Archive for the ‘Faith-based Writers’ Category

Consider the Stars

Faith-Based Drama Resource Hits Home

Livonia, MI June 1, 2012

Writer John Lindsay and Author House Publishing recently released Consider the Stars. The 300 page book is a collection of 16 Christian skits for faith-based dramatists.

A great story, like a catchy tune, sticks with you. It can quickly get under your skin and be impossible to forget. Stories have the power to mold character. Christian sketches can be instructive, critical yet unobtrusive, and, at the same time, entertain.

Consider the Stars’ stories include no superheroes or sorcerers yet succeed in capturing real conflict laced with a surprising amount of humor and surprise in the classic style of O. Henry. In the more dramatic works, “The Prisoner’s Task” and “Rachel’s Song”, the protagonists attempt to transform their respective opposition into heroes in true Dickens’ fashion.

Four of the stories of the Consider the Stars collection were part of a production entitled Act of God which was first produced in Branson, MO in 2005. The first sketch, “What’s in a Name”, depicts a morbid game show made up of recently deceased contestants. The game (which nobody wins) serves to further annoy the players who are oblivious to their own shortcomings. The comedy is enhanced by the invasive timing of sound effects which magnifies the chaos. Act of God’s final sketch, “The Battleground”, leads the reader on an adventure through a series of vignettes and cameo appearances by notable personalities. The underlying focus of the sketch exposes life’s distractions and reveals the most important issue human beings needs to address.

Many of Consider the Stars’ Christian skits have seasonal themes. Five sketches fall into the Christmas category. Two sketches could easily be incorporated into a Good Friday or Easter celebration. “Resurrection Day Special Report” depicts the events leading up to and including Jesus’ crucifixion in a way suitable for younger audiences. The other stories in the collection deal with faith, hope, love, family, financial stewardship and the value of a good name. Read the rest of this entry »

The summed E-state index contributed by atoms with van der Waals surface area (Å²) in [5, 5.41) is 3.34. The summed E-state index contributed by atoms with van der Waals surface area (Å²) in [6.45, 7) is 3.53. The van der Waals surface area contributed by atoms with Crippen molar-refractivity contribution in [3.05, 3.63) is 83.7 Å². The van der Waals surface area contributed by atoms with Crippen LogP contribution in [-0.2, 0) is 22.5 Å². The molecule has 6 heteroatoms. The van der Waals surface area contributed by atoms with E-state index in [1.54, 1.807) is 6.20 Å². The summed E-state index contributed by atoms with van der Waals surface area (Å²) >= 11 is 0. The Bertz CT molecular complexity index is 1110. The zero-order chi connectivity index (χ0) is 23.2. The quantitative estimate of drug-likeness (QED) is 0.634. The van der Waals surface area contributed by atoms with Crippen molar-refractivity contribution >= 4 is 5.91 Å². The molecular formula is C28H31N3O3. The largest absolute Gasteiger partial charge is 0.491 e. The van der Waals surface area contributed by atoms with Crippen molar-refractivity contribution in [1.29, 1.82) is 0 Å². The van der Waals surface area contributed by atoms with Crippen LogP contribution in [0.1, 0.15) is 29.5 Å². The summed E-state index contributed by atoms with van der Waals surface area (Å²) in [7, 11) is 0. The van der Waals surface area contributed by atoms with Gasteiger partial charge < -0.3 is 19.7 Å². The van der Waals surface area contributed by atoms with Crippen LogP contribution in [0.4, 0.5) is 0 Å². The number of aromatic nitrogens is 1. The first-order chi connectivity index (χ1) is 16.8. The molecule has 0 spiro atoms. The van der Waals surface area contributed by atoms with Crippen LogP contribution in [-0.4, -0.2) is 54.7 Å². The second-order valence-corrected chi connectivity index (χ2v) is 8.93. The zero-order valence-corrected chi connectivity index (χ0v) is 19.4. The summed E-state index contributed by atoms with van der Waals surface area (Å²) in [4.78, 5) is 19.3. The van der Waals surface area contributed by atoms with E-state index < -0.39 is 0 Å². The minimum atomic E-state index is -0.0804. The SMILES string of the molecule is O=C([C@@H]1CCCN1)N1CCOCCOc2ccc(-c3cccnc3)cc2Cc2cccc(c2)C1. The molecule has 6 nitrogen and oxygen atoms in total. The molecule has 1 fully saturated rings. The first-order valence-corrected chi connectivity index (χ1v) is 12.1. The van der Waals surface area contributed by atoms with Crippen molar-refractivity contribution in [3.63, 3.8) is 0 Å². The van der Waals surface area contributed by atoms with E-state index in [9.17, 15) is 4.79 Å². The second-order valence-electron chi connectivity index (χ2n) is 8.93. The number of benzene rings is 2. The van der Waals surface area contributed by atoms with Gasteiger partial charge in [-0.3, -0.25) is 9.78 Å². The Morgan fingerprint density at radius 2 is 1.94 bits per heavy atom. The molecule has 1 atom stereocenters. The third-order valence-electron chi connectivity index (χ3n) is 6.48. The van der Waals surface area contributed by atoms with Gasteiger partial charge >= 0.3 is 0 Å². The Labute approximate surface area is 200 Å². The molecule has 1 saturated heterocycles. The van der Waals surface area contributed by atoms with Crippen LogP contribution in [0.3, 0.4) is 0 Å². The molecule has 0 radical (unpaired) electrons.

Wear and tear

“Wear and Tear” is a sketch written by John Lindsay. Wear and Tear was first performed at Destiny Worship Center in 2011. This church-friendly drama is a short two-part comedy requiring two characters. This Christian comedy is ideal for a church or Bible study considering incorporating drama into its service or youth program. Below is the first half of this two-part sketch. If you’d like the full script, make a request for a complementary complete copy of “Wear and Tear” via email to lindsay@actofgodbranson.com. Keep in mind that there are 15 sketches for all occasions complete with lesson plans and scripture references in the collection Consider the Stars.

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Between the Lines

Posted by John Lindsay on 20th December 2011 in Christian Articles, Christian Arts and Entertainment, Faith-based Writers

Jesus is recorded in the book of John 8:6-8 to having twice stooped down to write on the ground. The first time was in response to those who were confronting him for defending the adulteress, and the second time was in order to give the accusers time to think. In between the two times he stooped down to write, he stood and said those immortal words, “He that is without sin among you, let him cast a stone at her.” (KJV)